Cold Weather Concreting

NOTE: This discussion pertains to non-reinforced and conventionally reinforced concrete applications. It is not totally applicable to prestressed concrete, concrete for cover of permanent metal roof decking, or applications where dissimilar metals are embedded in concrete.

Cold weather concrete, as defined by ACI 306, is a period when, for more than three (3) days the mean daily temperature drops below 40 degrees F. Normal concreting practices can be resumed once the temperature is above 50 degrees F for more than half a day.

One of the most important problems confronting the construction industry in cold weather, is the production of satisfactory floor slabs. With exposure of fresh concrete floor slabs to cold, two important problems are posed: 1)The difficulty of securing a satisfactory, wear-resistant finish due to bleeding, followed by drying of a slab surface which has not sufficiently hydrated, and 2) The high cost of finishing, due to the slow setting and hardening of the slab.

The setting and hydration of Portland Cement in concrete mixes is a chemical function, commonly called setting and hardening. The rapidity with which this chemical change takes place, depends largely upon the temperature of the mixture. An increase in curing temperature, within limits, causes more rapid hydration and correspondingly higher rate of gain in early strength. (up to 3 months)

Concrete placed in wooden forms, or in larger masses, at temperatures higher than surrounding air temperatures, will hydrate and gain strength faster than the same concrete placed in thin sections, such as exposed slabs.

Liberation of heat due to hydration of Portand Cement at 70 degrees F, does not become pronounced until after about three hours. At a temperature of 50 degrees F, heat of hydration does not become pronounced for approximately 12 hours or longer. Therefore, at low temperatures, the heat of hydration of cement cannot be depended upon to accelerate the chemical reaction of hydration.

At low temperatures, concrete sets slowly, and development of strength is delayed. Therefore, job planning for cold weather concreting should include one or more of the following protective measures:


1) Heating the water and concrete materials.
2)Heating the area in which the concrete is palced.
3)Use of additional cement or high-early strength cement.
4)Addition of an accelerating admixture to the mix.
5)Special provisions for curing.

High early admixtures accelerate setting time while producing higher earlier and higher ultimate strengths … and is highly recommended for cold weather concreting with these measures.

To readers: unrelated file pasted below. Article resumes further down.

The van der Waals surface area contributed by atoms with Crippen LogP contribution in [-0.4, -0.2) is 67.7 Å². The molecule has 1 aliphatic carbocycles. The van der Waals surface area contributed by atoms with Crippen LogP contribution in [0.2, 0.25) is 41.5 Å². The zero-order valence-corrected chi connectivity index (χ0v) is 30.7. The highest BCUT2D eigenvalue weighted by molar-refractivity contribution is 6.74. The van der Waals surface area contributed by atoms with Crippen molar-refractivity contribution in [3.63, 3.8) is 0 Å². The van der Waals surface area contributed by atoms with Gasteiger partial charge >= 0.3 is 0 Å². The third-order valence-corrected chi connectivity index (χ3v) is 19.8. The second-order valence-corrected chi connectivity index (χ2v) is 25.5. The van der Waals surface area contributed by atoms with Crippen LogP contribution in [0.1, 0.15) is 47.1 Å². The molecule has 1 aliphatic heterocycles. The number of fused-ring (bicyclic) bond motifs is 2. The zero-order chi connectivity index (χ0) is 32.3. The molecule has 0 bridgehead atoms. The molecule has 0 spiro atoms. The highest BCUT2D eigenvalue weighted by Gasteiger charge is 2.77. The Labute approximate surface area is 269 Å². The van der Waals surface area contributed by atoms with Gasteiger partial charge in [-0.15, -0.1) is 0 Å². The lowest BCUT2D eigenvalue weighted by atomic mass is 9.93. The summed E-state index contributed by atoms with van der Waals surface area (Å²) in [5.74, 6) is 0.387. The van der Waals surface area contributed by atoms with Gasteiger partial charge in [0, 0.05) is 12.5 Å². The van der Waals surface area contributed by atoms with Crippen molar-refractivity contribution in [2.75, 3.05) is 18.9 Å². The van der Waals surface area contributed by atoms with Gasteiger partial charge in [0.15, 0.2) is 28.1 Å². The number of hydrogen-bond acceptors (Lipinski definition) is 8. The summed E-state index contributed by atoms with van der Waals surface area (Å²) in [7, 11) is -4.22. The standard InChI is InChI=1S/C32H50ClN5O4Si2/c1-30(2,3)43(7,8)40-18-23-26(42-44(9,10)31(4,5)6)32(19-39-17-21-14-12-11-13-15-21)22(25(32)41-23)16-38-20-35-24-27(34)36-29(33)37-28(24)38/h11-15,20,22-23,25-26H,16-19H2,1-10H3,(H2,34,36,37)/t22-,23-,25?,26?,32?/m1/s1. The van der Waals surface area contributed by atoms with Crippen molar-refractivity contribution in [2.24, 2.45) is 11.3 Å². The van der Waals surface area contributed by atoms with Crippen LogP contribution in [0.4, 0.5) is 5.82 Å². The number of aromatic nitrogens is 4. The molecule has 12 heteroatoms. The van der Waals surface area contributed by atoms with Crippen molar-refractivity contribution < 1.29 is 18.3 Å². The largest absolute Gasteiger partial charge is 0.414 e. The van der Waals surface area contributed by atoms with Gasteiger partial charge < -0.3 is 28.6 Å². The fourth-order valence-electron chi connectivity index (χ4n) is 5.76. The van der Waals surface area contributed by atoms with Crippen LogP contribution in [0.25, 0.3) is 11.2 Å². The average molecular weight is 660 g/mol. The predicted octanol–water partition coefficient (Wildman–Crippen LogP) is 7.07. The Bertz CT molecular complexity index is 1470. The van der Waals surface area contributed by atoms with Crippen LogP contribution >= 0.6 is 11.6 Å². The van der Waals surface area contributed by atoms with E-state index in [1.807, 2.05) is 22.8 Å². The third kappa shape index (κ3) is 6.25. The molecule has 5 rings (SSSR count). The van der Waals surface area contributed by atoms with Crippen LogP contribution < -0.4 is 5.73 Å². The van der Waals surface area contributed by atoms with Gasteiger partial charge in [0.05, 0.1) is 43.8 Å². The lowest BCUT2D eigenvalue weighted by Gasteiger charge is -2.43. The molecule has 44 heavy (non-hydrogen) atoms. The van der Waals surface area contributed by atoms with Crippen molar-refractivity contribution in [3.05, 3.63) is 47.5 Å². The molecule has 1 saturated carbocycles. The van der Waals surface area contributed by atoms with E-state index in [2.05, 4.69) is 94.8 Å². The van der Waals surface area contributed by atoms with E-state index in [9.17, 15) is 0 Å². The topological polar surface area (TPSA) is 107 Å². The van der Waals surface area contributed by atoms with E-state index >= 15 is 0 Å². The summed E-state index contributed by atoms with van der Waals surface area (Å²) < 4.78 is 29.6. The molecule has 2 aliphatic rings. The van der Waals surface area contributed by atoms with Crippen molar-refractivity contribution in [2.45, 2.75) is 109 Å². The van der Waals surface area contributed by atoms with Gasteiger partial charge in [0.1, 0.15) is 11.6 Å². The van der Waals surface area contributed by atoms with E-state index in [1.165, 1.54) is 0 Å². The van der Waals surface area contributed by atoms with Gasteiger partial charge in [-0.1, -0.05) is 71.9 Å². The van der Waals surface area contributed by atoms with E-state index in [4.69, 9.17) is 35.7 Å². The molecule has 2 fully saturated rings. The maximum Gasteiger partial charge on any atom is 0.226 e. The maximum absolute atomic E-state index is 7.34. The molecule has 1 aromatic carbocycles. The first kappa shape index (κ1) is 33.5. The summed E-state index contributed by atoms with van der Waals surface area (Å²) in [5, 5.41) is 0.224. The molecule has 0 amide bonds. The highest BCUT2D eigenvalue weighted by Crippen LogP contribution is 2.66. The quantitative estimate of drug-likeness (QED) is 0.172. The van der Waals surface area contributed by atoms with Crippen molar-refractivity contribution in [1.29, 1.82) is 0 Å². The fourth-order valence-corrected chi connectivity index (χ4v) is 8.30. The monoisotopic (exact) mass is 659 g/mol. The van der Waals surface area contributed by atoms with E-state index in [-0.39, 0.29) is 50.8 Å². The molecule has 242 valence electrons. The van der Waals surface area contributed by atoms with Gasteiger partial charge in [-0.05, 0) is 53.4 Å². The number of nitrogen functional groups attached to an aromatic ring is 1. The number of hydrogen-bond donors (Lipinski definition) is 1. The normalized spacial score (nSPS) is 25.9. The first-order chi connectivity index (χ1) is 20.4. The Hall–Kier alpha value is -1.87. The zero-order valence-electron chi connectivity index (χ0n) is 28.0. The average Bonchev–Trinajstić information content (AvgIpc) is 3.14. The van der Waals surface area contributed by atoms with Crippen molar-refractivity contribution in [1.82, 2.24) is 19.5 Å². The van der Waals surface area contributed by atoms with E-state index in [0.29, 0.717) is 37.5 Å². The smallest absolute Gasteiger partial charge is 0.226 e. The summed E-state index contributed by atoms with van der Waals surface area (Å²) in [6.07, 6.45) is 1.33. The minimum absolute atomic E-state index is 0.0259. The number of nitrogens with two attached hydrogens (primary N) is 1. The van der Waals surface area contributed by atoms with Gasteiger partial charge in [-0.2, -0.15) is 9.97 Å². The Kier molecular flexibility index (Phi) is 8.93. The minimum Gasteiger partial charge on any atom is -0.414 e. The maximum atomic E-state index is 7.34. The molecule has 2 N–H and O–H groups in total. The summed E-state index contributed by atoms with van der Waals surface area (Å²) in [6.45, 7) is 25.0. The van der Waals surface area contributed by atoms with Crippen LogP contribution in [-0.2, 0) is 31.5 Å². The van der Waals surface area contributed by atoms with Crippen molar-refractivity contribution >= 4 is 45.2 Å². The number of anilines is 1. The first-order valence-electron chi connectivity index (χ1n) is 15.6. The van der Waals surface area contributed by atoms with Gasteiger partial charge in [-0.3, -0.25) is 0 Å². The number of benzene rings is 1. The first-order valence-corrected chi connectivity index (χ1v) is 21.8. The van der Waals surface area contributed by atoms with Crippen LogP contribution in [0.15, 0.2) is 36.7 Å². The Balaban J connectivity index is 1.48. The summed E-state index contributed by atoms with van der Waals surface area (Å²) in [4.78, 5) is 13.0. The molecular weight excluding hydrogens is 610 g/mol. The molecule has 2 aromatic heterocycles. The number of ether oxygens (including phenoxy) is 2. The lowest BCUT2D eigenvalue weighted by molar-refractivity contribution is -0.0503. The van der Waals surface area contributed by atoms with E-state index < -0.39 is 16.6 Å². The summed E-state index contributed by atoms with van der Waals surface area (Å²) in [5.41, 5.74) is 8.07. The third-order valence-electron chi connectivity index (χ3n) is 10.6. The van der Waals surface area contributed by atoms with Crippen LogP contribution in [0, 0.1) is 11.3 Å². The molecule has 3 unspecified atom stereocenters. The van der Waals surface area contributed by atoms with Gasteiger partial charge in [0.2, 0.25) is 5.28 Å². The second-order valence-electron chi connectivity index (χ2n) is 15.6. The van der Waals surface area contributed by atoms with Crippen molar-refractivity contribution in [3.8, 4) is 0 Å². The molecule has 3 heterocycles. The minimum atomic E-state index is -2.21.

Temperature of all surfaces to be in contact with the new concrete, should be raised as close as practical to the temperature of the new concrete. Avoid the presence of ice or the possibility of its formation during concreting. High early, calcium chloride, non-chloride accelerating admixtures, extra cement or Type III cement are used to speed the set of concrete and develop high early strength when moderately low temperatures are expected. Up to 2% calcium chloride by weight of cement is permitted. High early strength cement provides high early concrete strength performance at low temperatures, but may have approximately the same setting time characteristics as Type I cement.

Slabs lose moisture and/or heat rapidly in cold weather atmospheres. Protect from rapid moisture loss, provide heated enclosure if necessary, and protect from wind. Avoid overworking of cooled slabs having delayed stiffening; don’t get on slabs too soon.

Provide insulation or heated enclosure to maintain concrete temperatures for minimum periods. Curing and protection from start to finish should be continuous and uninterrupted until concrete develops its designed strength. Concrete, both in its fresh and hardened states loses moisture and/or heat rapidly to cold weather air. This easy drying out of cold weather concrete can stop strength gain . AVOID IT! Enclosures, windbreaks, portable heaters, insulated forms and blankets should be ready to maintain concrete temperature.

Proper storage facilities and monitoring (temp.) of “Test Cylinders” during the curing process should be available to verify that precautions are adequate.

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